Combustible Celluloid
 
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With: Benjamin Dickinson, Nora Zehetner, Dan Gill, Alexia Rasmussen, Reggie Watts, Gavin McInnes, Paul Manza, Jay Eisenberg, Himanshu Suri, Meredith Hagner, Jake Lodwick, Geneva Carr, Robert Bogue, Jessica Blank, Austin Ku
Written by: Benjamin Dickinson, Micah Bloomberg
Directed by: Benjamin Dickinson
MPAA Rating: R for strong sexual content, nudity, language and drug use
Running Time: 97
Date: 03/18/2016
IMDB

Creative Control (2016)

2 1/2 Stars (out of 4)

Cyber Ciphers

By Jeffrey M. Anderson

The black-and-white indie Creative Control, which opens Friday at the Opera Plaza and other Bay Area theaters, is set "5 minutes in the future," in Brooklyn.

This mostly entails see-through phones and laptops, and a pair of fashionable glasses — very much like Google Glass — that act like a smartphone. Unfortunately, the people in this future are shallow, selfish, and depressing.

Of course, that's the theme of Creative Control, that technology is robbing us of our humanity, but the film itself seems to have been robbed of that very thing: there's no humanity left to warn us about losing our humanity.

Director and co-writer Benjamin Dickinson stars as the bearded David, whose company is hired to advertise the new glasses. He's good at his job, even though it stresses him out. He frequently swallows what looks like buttons — an adorable future drug? — and gulps booze after work.

His girlfriend Juliette (Nora Zehetner, from Rian Johnson's Brick), is a yoga instructor who senses she's losing him but doesn't know how to reach him.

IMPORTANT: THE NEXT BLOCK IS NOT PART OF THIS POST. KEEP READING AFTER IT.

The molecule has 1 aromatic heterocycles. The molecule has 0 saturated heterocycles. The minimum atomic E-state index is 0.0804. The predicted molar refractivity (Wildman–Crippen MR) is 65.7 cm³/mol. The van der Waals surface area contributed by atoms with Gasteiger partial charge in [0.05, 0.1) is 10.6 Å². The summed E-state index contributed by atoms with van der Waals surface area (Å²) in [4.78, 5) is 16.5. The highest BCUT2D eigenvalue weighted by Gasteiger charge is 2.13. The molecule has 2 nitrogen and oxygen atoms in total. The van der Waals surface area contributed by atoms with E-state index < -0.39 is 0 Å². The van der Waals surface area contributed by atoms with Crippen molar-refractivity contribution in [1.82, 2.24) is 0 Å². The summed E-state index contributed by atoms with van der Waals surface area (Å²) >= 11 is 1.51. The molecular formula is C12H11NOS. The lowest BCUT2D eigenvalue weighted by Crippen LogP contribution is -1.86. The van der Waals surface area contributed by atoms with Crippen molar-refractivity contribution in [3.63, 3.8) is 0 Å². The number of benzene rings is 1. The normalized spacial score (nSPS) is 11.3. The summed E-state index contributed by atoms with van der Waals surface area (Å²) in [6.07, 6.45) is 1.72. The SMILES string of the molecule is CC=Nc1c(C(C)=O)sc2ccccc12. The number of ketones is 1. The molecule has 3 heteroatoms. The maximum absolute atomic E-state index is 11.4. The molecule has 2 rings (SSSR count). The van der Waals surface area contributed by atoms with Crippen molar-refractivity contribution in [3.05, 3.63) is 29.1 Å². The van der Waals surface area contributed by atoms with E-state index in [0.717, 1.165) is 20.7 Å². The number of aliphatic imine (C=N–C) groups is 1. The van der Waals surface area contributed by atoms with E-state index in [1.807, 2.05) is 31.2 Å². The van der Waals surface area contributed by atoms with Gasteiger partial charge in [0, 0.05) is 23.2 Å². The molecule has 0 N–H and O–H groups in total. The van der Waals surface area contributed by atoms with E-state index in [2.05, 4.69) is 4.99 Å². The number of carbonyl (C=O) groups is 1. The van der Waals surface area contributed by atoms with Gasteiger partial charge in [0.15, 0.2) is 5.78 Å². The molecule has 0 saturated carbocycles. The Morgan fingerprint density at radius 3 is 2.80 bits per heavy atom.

His best friend, fashion photographer Wim (Dan Gill), reaches him by texting him photos of his sexual conquests, both with models and with his girlfriend, Sophie (Alexia Rasmussen).

After a late-night, drunken kiss, David becomes besotted with Sophie and begins using his new glasses to have a virtual affair with her.

Unfortunately for Creative Control, the affair feels empty, just as every other relationship feels empty. It almost doesn't matter if these characters jump into bed with each other or with avatars of each other. It's hard to feel anything either way.

Not even the comedian Reggie Watts, playing himself, can add anything even remotely resembling a laugh (or a smile) to the proceedings.

On the plus side, the cinematography by Adam Newport-Berra is superb, creating a steely-sleek cityscape, and the digital effects are appropriately impressive.

If only the movie had done something... anything. It could have been dangerous like Kathryn Bigelow's Strange Days or creepy like David Cronenberg's eXistenZ or tender like Spike Jonze's Her or mysterious like Alex Garland's Ex Machina.

Instead we're left with a handful of grim, empty characters. In this world, it would certainly make sense to want to seek a kind of refuge inside virtual reality, pills, booze, or sex. Better still, how about a different movie?

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